: John Wiley & Sons, 2003).
71 Searle, Struggle for Syria, p. 293.
72 Michael Ionides, Divide and Lose: The Arab Revolt: 1955–58 (London: Cox & Wyman,
1960), pp. 109–97.
73 Keith Kyle, Suez (London: Weidenfield & Nicolson, 1991).
74 Eden, House of Commons (23 December 1929), quoted in Kyle, Suez, p. 1.
75 See www.nationalarchives.gov.uk/releases/2008/october/suez-14-08-1956.htm
(accessed 10.11.15). See also Mark Garnett, Simon Mabon and Robert Smith, BritishForeignPolicy Since 1945 (London: Routledge, 2017).
76 Michel Aflaq, Fi Sabil al-Ba’ath [In the
without further orders. A Falkland Islands crisis was postponed only
by Spanish failure to find the British base before this dispute was in
1768 temporarily overshadowed on the international scene by the
Corsica question and the outbreak of a Russo-Turkish war.29
The failure of Britishforeignpolicy during the Chatham ministry
can be ascribed to internal factors as well as the unfavourable international scene, the distractions of party politics at home and the need
to devise measures for India and America. Yet when the new Parliamentary session began in
Austria would adhere
to her French alliance was not seen as a final rebuff, merely as a postponement of hopes cherished by many in Britain.
Unrealistic as the main thrust of Britishforeignpolicy may have
been, under Grenville it was nevertheless a success. Quite apart from
the 1765 coup in Sweden, which was to prove short-lived in the face
of French countermeasures, the Premier himself, continuing his hardline attitude already evident during the Bute ministry, resorted to
what in the next century came to be known as ‘gunboat diplomacy’.
Still resentful about the
non-intervention, and the only sanctions he
could accept were ‘the power of opinion and moral force’. 78 His condemnation of intervention had as its
primary target Britishforeignpolicy under the sway of Palmerston, whose
interventionism, according to Cobden, was against the interests of the British
people. 79 The fact that the
‘international man’ was also a pacifist activist 80 made his absolute principle of non-intervention
more convincing. 81 Moreover, Cobden
attitudes in this field,
however, do not necessarily translate easily into specific political
choices. For example, in the 1930s liberals were divided on
‘appeasement’ as the mainspring of Britishforeignpolicy, and
in recent years they have been divided on Western intervention in the Gulf,
the Balkans, Africa and, recently, Afghanistan, and Iraq.
Liberalism in the twentieth century
The twentieth century began
, The Rise of the Great Powers, 1648–1815
(London and New York: Longman, 1983), p. 26; Peter H. Wilson, German
Armies: War and German Politics 1648–1806 (London: UCL Press, 1998),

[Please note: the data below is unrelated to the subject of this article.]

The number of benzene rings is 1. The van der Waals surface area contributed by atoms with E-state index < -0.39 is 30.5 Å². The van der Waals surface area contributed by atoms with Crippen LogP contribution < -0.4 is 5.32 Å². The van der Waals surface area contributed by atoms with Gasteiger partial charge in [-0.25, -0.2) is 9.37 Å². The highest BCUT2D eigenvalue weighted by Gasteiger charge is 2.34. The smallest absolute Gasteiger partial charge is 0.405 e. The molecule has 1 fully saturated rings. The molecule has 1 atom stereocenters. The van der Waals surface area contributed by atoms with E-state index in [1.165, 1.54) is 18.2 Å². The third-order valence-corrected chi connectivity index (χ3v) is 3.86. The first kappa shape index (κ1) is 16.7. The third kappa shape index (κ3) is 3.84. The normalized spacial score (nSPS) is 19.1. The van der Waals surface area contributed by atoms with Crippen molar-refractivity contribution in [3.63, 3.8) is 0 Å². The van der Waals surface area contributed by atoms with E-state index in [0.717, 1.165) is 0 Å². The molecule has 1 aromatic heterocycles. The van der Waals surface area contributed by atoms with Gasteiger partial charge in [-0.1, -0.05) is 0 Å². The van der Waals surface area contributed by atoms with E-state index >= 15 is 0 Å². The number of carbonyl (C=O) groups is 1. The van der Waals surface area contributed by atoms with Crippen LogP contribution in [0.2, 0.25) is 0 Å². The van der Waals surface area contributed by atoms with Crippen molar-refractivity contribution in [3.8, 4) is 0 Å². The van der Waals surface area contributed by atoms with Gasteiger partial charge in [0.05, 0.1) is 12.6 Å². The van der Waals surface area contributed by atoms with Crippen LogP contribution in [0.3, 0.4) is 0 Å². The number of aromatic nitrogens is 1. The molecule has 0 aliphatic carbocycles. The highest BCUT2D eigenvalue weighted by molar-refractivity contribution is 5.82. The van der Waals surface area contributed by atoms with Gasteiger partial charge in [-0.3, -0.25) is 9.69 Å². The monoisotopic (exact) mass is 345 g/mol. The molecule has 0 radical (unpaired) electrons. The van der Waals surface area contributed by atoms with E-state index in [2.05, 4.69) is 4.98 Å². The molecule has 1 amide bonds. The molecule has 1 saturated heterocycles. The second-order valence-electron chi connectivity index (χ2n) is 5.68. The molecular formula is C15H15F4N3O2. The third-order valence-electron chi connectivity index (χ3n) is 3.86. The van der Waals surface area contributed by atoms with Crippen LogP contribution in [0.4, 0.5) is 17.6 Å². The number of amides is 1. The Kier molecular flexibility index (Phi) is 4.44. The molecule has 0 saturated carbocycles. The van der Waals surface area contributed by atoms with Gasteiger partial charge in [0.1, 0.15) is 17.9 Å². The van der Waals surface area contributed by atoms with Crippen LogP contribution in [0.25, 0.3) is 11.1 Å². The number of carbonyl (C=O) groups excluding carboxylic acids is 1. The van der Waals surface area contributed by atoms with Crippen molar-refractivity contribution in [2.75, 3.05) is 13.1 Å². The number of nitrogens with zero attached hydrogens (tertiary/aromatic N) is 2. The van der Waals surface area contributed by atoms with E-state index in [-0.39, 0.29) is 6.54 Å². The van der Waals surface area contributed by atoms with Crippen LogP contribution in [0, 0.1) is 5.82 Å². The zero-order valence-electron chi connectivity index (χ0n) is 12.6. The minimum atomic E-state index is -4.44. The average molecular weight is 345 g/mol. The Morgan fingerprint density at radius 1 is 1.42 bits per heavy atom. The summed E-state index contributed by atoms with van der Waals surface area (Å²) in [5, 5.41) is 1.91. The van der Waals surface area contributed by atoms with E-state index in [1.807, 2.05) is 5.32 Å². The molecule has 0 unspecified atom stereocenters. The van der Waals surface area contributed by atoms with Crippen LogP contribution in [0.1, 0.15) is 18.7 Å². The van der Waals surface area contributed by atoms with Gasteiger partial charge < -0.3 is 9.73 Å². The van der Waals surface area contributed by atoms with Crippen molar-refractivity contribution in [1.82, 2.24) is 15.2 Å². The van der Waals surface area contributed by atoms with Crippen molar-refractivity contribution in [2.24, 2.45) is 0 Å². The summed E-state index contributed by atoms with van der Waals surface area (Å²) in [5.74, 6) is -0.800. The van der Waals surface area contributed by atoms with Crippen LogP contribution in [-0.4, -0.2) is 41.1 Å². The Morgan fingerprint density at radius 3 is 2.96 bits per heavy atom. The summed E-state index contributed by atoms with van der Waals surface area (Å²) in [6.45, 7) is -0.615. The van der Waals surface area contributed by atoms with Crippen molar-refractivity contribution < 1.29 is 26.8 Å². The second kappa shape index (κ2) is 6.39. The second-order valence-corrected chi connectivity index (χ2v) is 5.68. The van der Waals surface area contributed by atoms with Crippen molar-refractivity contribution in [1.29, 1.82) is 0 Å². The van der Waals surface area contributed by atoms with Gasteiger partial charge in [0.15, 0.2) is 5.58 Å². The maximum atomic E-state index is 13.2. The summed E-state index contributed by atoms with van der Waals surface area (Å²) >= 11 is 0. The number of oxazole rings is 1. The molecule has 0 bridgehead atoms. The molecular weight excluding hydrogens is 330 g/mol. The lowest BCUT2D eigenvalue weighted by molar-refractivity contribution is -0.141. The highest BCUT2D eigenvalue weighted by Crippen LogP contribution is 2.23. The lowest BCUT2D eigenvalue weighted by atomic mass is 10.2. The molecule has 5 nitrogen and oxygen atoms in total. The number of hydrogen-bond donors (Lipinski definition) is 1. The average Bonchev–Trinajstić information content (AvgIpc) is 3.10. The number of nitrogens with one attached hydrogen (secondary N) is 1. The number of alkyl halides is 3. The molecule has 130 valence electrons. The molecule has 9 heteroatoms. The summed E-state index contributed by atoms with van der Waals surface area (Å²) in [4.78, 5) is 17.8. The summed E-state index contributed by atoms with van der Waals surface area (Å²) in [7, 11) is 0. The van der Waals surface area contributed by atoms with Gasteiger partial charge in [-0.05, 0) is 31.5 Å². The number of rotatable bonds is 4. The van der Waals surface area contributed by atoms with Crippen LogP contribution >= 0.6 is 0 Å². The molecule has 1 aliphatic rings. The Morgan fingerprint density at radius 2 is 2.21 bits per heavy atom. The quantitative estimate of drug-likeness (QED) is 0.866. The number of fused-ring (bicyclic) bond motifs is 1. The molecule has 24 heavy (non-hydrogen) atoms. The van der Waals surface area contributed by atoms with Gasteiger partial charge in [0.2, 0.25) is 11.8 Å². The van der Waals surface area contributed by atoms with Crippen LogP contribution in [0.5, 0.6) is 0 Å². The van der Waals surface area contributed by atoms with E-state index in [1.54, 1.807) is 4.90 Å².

pp. 63, 87, 107, 179, 206–207, 228, 267–269; Dwyryd Wyn Jones, War
and Economy in the Age of William III and Marlborough (Oxford: Basil
Blackwell, 1988), pp. 8–11; Jeremy Black, ‘Parliament and Foreign Policy
in the Age of Walpole: The Case of the Hessians’, in Knights Errant and
True Englishmen: BritishForeignPolicy, 1660–1800, ed. by Jeremy Black
(Edinburgh: John Donald Publishers Ltd
The Middlesex Election and the Townshend Duties Crisis
Peter D.G. Thomas
. MSS. 35608, fo. 290.
10 Walpole, Letters, VII, 239.
11 Scott, BritishForeignPolicy, pp. 131–5. Tracy, Navies, pp. 73–5.
12 Thomas, Townshend Duties Crisis, pp. 95–6.
13 Thomas, John Wilkes, pp. 90–1.
14 Trumbull Papers, p. 303. For the debate see Simmons and Thomas, Proceedings and Debates, III, 3–13. It is described in Thomas, Townshend
Duties Crisis, pp. 104–7.
15 Thomas, Townshend Duties Crisis, pp. 107–11.
16 Simmons and Thomas, Proceedings and Debates, III, 47–50.
17 Simmons and Thomas, Proceedings and Debates, III, 64–83.
18 Simmons and Thomas, Proceedings
BL Add. MSS. 32978, fos 235–41.
BL Add. MSS. 32988, fo. 49.
Lawson, George Grenville, pp. 258–69.
O’Gorman, Rise of Party, pp. 220–8.
BL Add. MSS. 32990, fo. 57.
BL Add. MSS. 32990, fo. 107.
Thomas, John Wilkes, pp. 68–76.
Thomas, John Wilkes, pp. 76–86.
Walpole, Memoirs, III, 146.
Legg, British Diplomatic Instructions, pp. 101–5.
Corr. of George III, II, 44.
For a detailed examination of the Corsica question see Escott, Thesis,
Scott, BritishForeignPolicy, pp. 112–24.
Thomas, Townshend Duties Crisis, pp. 76–8.
Thomas, Townshend Duties Crisis
eventually won.3 Callaghan
took office on 5 April 1976, and Anthony Crosland took over from the new
prime minister as foreign and commonwealth secretary. In his previous position, Callaghan had been influential in the formulation of Britishforeignpolicy
and he was determined to retain a dominant role in foreign policy-making.
Callaghan’s promotion to number 10 Downing Street thus ensured a degree of
continuity in the conduct of Britishforeignpolicy.4
On the other side of the Atlantic, events were tumultuous for the Ford administration, both domestically and in the
in Britishforeignpolicy that would place a renewed emphasis upon the US–UK relationship.
Heath’s seemingly Euro-centric foreign policy was to be reversed and Wilson let
it known that he would not be trying to create common political policies within
the EEC. In fact, Wilson’s renegotiation of the terms of Britain’s EEC entry even
questioned Britain’s membership.14
Wilson’s appointment of James Callaghan as foreign and commonwealth
secretary, coupled with the prime minister’s willingness to allow Callaghan a
degree of freedom in conducting foreign policy that was